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This Podcast Will Kill You

Exactly Right

This podcast might not actually kill you, but it covers so many things that can. Each episode tackles a different disease, from its history, to its biology, and finally, how scared you need to be. Ecologists and epidemiologists Erin Welsh and Erin Allmann Updyke make infectious diseases acceptable fodder for dinner party conversation and provide the perfect cocktail recipe to match

This podcast might not actually kill you, but it covers so many things that can. Each episode tackles a different disease, from its history, to its biology, and finally, how scared you need to be. Ecologists and epidemiologists Erin Welsh and Erin Allmann Updyke make infectious diseases acceptable fodder for dinner party conversation and provide the perfect cocktail recipe to match


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This podcast might not actually kill you, but it covers so many things that can. Each episode tackles a different disease, from its history, to its biology, and finally, how scared you need to be. Ecologists and epidemiologists Erin Welsh and Erin Allmann Updyke make infectious diseases acceptable fodder for dinner party conversation and provide the perfect cocktail recipe to match




Ep 78 Bartonella: Keep Calm and Carrión

“Let’s do Bartonella next,” we said. “It’ll be straightforward and fun,” we promised ourselves. Turns out we were half right. In this fun but not quite straightforward episode, we tackle not one, not two, but three different species of Bartonella bacteria that can cause disease in humans: Bartonella bacilliformis (Carrión’s disease), B. quintana (trench fever), B. henselae (cat scratch disease). Essentially, we’re giving you three mini-turned-maxisodes for the price of one! For each...


Ep 77 Legionnaires' Disease: A Killer Mist

Celebration wasn’t the only thing in the air in Philadelphia in July of 1976. Over the course of several days during the 58th Annual Convention of the American Legion, a killer mist spewed out of the air conditioning units throughout the building and into the sidewalks nearby. The result was a large outbreak of unexplained febrile pneumonia, often fatal, that would acquire the name Legionnaires’ Disease. What was causing this terrifying disease and how could it be stopped? In this episode,...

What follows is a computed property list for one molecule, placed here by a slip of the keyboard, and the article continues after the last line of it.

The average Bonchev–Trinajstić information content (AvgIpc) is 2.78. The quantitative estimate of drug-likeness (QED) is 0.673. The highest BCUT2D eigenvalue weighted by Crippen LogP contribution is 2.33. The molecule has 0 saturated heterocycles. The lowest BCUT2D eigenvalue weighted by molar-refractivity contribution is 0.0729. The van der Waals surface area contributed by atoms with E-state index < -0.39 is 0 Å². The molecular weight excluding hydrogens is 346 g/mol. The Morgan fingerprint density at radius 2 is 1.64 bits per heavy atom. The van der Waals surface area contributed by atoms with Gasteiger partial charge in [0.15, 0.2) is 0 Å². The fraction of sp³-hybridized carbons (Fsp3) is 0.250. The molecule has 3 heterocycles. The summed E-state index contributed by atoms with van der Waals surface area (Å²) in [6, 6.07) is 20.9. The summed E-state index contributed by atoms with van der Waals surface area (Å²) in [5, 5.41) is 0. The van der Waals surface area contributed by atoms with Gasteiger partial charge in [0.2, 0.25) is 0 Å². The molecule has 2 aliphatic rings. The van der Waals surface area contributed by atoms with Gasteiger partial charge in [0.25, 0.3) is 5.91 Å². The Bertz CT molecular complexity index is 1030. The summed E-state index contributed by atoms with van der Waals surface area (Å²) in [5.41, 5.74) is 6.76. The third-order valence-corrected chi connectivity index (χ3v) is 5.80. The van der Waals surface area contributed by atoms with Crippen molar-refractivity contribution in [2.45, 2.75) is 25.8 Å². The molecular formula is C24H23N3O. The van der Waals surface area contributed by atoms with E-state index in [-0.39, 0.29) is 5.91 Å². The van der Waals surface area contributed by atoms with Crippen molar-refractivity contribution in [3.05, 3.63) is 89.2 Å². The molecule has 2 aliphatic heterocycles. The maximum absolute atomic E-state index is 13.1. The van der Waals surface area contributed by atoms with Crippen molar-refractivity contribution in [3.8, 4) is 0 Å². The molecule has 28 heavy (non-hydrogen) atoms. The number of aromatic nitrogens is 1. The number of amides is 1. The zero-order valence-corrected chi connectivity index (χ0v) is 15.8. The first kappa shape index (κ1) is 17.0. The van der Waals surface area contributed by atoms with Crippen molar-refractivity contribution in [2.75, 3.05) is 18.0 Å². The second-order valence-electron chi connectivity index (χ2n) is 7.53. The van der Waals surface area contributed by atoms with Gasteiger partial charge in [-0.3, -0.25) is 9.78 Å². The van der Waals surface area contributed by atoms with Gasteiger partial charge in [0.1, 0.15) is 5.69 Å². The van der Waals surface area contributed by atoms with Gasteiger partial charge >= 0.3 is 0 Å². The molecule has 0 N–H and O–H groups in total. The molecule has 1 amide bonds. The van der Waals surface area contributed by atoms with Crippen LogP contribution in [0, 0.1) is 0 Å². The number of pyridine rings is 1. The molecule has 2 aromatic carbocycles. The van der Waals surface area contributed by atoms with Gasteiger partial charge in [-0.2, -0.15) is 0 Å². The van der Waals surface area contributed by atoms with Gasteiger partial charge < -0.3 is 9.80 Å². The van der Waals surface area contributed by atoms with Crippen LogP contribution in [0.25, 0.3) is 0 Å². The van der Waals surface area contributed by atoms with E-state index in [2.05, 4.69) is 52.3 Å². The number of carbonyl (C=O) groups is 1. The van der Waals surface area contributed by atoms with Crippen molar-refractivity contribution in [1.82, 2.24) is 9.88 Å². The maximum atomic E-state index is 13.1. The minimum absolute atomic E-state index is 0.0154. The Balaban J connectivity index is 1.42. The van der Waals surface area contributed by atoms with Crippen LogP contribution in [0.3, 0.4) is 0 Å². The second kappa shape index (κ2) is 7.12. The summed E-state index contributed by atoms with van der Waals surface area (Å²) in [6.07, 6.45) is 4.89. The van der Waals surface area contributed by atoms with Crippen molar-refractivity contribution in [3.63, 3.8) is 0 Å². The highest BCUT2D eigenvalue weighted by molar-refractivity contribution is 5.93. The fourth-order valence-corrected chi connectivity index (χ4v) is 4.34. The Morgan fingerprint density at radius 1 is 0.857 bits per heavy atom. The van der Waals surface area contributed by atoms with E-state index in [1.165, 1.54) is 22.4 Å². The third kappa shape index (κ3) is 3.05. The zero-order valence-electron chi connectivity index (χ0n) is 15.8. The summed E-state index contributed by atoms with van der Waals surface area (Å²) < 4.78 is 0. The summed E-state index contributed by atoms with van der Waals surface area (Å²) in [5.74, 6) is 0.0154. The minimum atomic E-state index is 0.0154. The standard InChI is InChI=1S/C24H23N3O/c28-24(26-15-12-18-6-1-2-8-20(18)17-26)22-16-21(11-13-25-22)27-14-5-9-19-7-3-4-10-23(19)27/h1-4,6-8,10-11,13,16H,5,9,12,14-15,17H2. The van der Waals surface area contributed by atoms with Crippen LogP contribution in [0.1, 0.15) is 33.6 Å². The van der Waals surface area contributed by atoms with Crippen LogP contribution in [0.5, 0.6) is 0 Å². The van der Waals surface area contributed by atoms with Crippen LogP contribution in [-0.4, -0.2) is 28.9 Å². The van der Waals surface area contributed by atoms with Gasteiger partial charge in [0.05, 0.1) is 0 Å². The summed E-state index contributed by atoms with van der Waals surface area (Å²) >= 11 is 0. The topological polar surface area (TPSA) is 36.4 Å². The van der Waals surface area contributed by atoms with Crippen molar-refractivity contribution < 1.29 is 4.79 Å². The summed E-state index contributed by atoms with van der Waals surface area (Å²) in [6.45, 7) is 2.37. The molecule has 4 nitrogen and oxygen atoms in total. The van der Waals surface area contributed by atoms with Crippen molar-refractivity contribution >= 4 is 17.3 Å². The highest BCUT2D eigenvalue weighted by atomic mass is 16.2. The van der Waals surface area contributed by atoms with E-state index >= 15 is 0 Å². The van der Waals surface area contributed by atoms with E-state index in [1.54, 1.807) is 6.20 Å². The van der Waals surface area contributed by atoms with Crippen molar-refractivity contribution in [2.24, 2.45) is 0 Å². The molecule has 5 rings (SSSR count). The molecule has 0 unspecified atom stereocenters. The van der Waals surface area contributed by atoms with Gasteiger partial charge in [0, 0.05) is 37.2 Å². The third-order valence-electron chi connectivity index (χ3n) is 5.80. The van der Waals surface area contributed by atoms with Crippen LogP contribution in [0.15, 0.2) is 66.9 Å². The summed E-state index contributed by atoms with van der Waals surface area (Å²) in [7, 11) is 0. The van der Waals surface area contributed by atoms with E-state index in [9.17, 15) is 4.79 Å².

Ep 76 Chickenpox: There's always a 'but'

Ah, chickenpox, that pesky old childhood illness. And that’s all it is, right? Just a mild, routine infection that we all used to catch until the vaccine came around? Not quite. In this episode, we learn that, when it comes to the varicella-zoster virus, not everything is as it seems. We explore the complex nature of this virus, how it can make you kinda sick and then how it can make you really, really sick. After that, we dive into the evolutionary origins of this virus and the different...


Ep 75 Mercury: The cost of progress

When you think of mercury, what springs to mind? Is it the entrancing drop of shimmery liquid that flows from a broken thermometer, giving the metal the name quicksilver? Or is it the warnings of overconsumption of fish and bioaccumulation? Or perhaps it’s the Mad Hatter from Alice in Wonderland? The story of mercury, in both its biology as well as its history, is vast and varied, and in this episode, we attempt to piece together a picture of this heavy metal. We first delve into the...


COVID-19 Chapter 20: Looking forward by looking back

Over the past year and a half, we have learned so much about this virus, but there is still more to know. There always will be. We have seen the widespread impacts that the pandemic has had on all facets of society, but there is still more to see. There always will be. The COVID-19 pandemic is not over, and its effects will continue to be felt for years to come. What can we expect in a post-pandemic future? Frankly, no one knows. But we can make some guesses based on what we have already...


Ep 74 Naegleria fowleri: The "brain-eating amoeba"

Every summer, when the warm weather rolls around and the local ponds and lakes heat up enough for a tempting dip, remember that there may be something else lurking in those waters besides the people looking to cool off. Naegleria fowleri, the topic of today’s episode, makes its home in warm, fresh waters, and that’s mostly where it stays, until a chance encounter between human and amoeba introduces it to a new locale: the brain. In this episode, we explore the brutal biology of the so-called...


COVID-19 Chapter 19: Your Stories

From virology to vaccines, from education to economics, and from disparities to disease, our Anatomy of a Pandemic series has covered many different aspects of the COVID-19 pandemic. With such a broad range of topics and an often birds-eye view of the situation, it can be easy to forget that this is a large-scale event happening to individual people. The impacts of the COVID-19 pandemic are widespread but also deeply personal and absolutely unique. In this episode, we wanted to take this...


Ep 73 Puerperal Fever: Seriously, wash your hands

Our sign-off, “wash your hands, ya filthy animals”, has never been more appropriate than with this episode on puerperal or childbed fever, now known as maternal peripartum infections. It took us over seventy episodes to get here, but today we finally tell the tragic story of Ignác Semmelweis, the “father of hand hygiene” and “savior of mothers”, whose keen observations and devotion to his patients earned him ridicule in his time and respect in ours. But the tragedy of this episode’s topic...


COVID-19 Chapter 18: Conservation & Pandemics

The COVID-19 pandemic has touched all of our lives in incredibly varied ways, with no two experiences exactly alike. Despite this, we all probably share the same thought: how can we stop this from happening again? In this episode of our Anatomy of a Pandemic series, we ask that question in the context of wildlife conservation. Why is protecting biodiversity synonymous with protecting our own health? If spillover events themselves are inevitable, how can we limit the likelihood that they will...